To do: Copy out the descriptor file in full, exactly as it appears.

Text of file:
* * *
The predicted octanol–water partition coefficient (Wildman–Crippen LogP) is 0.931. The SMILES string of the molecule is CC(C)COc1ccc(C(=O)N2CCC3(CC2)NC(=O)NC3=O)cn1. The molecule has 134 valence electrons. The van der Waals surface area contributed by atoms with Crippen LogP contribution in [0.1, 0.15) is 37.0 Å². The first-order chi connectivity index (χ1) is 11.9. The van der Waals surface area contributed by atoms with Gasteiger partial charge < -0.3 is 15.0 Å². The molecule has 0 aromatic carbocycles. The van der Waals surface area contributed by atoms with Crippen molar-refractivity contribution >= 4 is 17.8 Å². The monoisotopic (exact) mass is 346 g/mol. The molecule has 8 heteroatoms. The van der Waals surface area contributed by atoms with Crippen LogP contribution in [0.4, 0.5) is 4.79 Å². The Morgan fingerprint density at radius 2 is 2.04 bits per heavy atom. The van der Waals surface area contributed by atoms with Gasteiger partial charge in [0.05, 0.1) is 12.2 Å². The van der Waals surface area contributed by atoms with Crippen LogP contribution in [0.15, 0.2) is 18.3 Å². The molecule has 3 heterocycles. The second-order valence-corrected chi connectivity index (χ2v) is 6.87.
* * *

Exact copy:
The predicted octanol–water partition coefficient (Wildman–Crippen LogP) is 0.931. The SMILES string of the molecule is CC(C)COc1ccc(C(=O)N2CCC3(CC2)NC(=O)NC3=O)cn1. The molecule has 134 valence electrons. The van der Waals surface area contributed by atoms with Crippen LogP contribution in [0.1, 0.15) is 37.0 Å². The first-order chi connectivity index (χ1) is 11.9. The van der Waals surface area contributed by atoms with Gasteiger partial charge < -0.3 is 15.0 Å². The molecule has 0 aromatic carbocycles. The van der Waals surface area contributed by atoms with Crippen molar-refractivity contribution >= 4 is 17.8 Å². The monoisotopic (exact) mass is 346 g/mol. The molecule has 8 heteroatoms. The van der Waals surface area contributed by atoms with Crippen LogP contribution in [0.4, 0.5) is 4.79 Å². The Morgan fingerprint density at radius 2 is 2.04 bits per heavy atom. The van der Waals surface area contributed by atoms with Gasteiger partial charge in [0.05, 0.1) is 12.2 Å². The van der Waals surface area contributed by atoms with Crippen LogP contribution in [0.15, 0.2) is 18.3 Å². The molecule has 3 heterocycles. The second-order valence-corrected chi connectivity index (χ2v) is 6.87.